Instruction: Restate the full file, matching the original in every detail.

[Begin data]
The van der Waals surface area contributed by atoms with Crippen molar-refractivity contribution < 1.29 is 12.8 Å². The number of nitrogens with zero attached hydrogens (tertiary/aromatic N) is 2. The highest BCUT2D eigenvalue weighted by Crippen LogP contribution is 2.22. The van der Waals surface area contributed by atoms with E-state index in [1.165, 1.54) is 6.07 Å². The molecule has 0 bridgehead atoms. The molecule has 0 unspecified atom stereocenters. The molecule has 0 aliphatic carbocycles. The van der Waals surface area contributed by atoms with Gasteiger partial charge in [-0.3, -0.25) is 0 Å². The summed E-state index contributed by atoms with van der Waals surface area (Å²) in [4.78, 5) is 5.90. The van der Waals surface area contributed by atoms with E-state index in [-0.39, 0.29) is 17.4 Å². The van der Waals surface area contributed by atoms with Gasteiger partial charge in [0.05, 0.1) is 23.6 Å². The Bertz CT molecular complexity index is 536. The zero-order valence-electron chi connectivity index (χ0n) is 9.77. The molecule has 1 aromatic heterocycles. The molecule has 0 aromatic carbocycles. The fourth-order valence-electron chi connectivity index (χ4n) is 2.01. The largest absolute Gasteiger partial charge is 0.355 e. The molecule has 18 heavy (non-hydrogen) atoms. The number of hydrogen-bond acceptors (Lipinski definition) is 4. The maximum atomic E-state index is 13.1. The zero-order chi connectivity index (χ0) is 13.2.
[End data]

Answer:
The van der Waals surface area contributed by atoms with Crippen molar-refractivity contribution < 1.29 is 12.8 Å². The number of nitrogens with zero attached hydrogens (tertiary/aromatic N) is 2. The highest BCUT2D eigenvalue weighted by Crippen LogP contribution is 2.22. The van der Waals surface area contributed by atoms with E-state index in [1.165, 1.54) is 6.07 Å². The molecule has 0 bridgehead atoms. The molecule has 0 unspecified atom stereocenters. The molecule has 0 aliphatic carbocycles. The van der Waals surface area contributed by atoms with Gasteiger partial charge in [-0.3, -0.25) is 0 Å². The summed E-state index contributed by atoms with van der Waals surface area (Å²) in [4.78, 5) is 5.90. The van der Waals surface area contributed by atoms with E-state index in [-0.39, 0.29) is 17.4 Å². The van der Waals surface area contributed by atoms with Gasteiger partial charge in [0.05, 0.1) is 23.6 Å². The Bertz CT molecular complexity index is 536. The zero-order valence-electron chi connectivity index (χ0n) is 9.77. The molecule has 1 aromatic heterocycles. The molecule has 0 aromatic carbocycles. The fourth-order valence-electron chi connectivity index (χ4n) is 2.01. The largest absolute Gasteiger partial charge is 0.355 e. The molecule has 18 heavy (non-hydrogen) atoms. The number of hydrogen-bond acceptors (Lipinski definition) is 4. The maximum atomic E-state index is 13.1. The zero-order chi connectivity index (χ0) is 13.2.